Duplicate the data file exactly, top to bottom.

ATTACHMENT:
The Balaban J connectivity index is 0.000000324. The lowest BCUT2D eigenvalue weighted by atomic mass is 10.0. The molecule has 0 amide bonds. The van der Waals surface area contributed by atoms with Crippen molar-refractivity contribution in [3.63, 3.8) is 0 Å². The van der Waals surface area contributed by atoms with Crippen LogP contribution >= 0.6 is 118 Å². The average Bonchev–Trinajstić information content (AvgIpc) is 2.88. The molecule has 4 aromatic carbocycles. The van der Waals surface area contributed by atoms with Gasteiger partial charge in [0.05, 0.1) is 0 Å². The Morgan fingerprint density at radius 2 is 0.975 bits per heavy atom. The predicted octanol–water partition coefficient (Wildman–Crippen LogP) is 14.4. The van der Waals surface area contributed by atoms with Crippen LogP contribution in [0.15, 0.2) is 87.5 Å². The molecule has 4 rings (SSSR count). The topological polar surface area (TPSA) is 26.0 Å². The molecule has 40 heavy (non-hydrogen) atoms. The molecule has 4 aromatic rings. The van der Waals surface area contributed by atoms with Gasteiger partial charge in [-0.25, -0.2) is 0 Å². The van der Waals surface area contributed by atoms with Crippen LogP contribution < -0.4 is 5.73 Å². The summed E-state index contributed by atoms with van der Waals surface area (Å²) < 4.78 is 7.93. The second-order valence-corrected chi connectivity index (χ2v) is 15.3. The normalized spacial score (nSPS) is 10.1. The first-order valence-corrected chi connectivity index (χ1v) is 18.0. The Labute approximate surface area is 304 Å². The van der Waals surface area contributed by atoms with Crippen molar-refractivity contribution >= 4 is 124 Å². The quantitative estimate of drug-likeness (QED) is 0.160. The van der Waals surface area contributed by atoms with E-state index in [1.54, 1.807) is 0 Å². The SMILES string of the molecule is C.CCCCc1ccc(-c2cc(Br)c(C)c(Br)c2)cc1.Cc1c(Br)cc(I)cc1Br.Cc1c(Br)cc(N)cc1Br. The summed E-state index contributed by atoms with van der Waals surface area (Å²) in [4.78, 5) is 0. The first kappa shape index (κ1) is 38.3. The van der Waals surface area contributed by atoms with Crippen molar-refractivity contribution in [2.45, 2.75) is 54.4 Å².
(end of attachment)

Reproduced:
The Balaban J connectivity index is 0.000000324. The lowest BCUT2D eigenvalue weighted by atomic mass is 10.0. The molecule has 0 amide bonds. The van der Waals surface area contributed by atoms with Crippen molar-refractivity contribution in [3.63, 3.8) is 0 Å². The van der Waals surface area contributed by atoms with Crippen LogP contribution >= 0.6 is 118 Å². The average Bonchev–Trinajstić information content (AvgIpc) is 2.88. The molecule has 4 aromatic carbocycles. The van der Waals surface area contributed by atoms with Gasteiger partial charge in [0.05, 0.1) is 0 Å². The Morgan fingerprint density at radius 2 is 0.975 bits per heavy atom. The predicted octanol–water partition coefficient (Wildman–Crippen LogP) is 14.4. The van der Waals surface area contributed by atoms with Crippen LogP contribution in [0.15, 0.2) is 87.5 Å². The molecule has 4 rings (SSSR count). The topological polar surface area (TPSA) is 26.0 Å². The molecule has 40 heavy (non-hydrogen) atoms. The molecule has 4 aromatic rings. The van der Waals surface area contributed by atoms with Gasteiger partial charge in [-0.25, -0.2) is 0 Å². The van der Waals surface area contributed by atoms with Crippen LogP contribution < -0.4 is 5.73 Å². The summed E-state index contributed by atoms with van der Waals surface area (Å²) < 4.78 is 7.93. The second-order valence-corrected chi connectivity index (χ2v) is 15.3. The normalized spacial score (nSPS) is 10.1. The first-order valence-corrected chi connectivity index (χ1v) is 18.0. The Labute approximate surface area is 304 Å². The van der Waals surface area contributed by atoms with Crippen molar-refractivity contribution >= 4 is 124 Å². The quantitative estimate of drug-likeness (QED) is 0.160. The van der Waals surface area contributed by atoms with E-state index in [1.54, 1.807) is 0 Å². The SMILES string of the molecule is C.CCCCc1ccc(-c2cc(Br)c(C)c(Br)c2)cc1.Cc1c(Br)cc(I)cc1Br.Cc1c(Br)cc(N)cc1Br. The summed E-state index contributed by atoms with van der Waals surface area (Å²) in [4.78, 5) is 0. The first kappa shape index (κ1) is 38.3. The van der Waals surface area contributed by atoms with Crippen molar-refractivity contribution in [2.45, 2.75) is 54.4 Å².